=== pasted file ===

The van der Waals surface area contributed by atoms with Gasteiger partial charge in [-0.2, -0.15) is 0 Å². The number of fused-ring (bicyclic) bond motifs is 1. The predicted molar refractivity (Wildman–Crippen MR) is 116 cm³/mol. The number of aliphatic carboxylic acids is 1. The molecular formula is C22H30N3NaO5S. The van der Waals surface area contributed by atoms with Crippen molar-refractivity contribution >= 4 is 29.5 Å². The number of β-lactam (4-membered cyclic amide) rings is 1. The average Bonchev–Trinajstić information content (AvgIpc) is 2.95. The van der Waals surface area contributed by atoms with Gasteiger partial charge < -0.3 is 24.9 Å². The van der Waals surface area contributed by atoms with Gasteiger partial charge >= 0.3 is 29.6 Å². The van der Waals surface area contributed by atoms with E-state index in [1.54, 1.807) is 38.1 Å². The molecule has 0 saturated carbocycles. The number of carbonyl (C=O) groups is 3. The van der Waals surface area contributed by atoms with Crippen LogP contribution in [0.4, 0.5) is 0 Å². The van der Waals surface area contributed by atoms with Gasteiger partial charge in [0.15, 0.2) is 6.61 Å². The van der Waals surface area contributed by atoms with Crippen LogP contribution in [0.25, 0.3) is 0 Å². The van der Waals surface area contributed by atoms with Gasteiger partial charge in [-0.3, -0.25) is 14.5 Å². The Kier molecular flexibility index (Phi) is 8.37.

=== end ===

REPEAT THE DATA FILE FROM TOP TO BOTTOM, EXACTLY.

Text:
The van der Waals surface area contributed by atoms with Gasteiger partial charge in [-0.2, -0.15) is 0 Å². The number of fused-ring (bicyclic) bond motifs is 1. The predicted molar refractivity (Wildman–Crippen MR) is 116 cm³/mol. The number of aliphatic carboxylic acids is 1. The molecular formula is C22H30N3NaO5S. The van der Waals surface area contributed by atoms with Crippen molar-refractivity contribution >= 4 is 29.5 Å². The number of β-lactam (4-membered cyclic amide) rings is 1. The average Bonchev–Trinajstić information content (AvgIpc) is 2.95. The van der Waals surface area contributed by atoms with Gasteiger partial charge < -0.3 is 24.9 Å². The van der Waals surface area contributed by atoms with Gasteiger partial charge >= 0.3 is 29.6 Å². The van der Waals surface area contributed by atoms with E-state index in [1.54, 1.807) is 38.1 Å². The molecule has 0 saturated carbocycles. The number of carbonyl (C=O) groups is 3. The van der Waals surface area contributed by atoms with Crippen LogP contribution in [0.4, 0.5) is 0 Å². The van der Waals surface area contributed by atoms with Gasteiger partial charge in [0.15, 0.2) is 6.61 Å². The van der Waals surface area contributed by atoms with Crippen LogP contribution in [0.25, 0.3) is 0 Å². The van der Waals surface area contributed by atoms with Gasteiger partial charge in [-0.3, -0.25) is 14.5 Å². The Kier molecular flexibility index (Phi) is 8.37.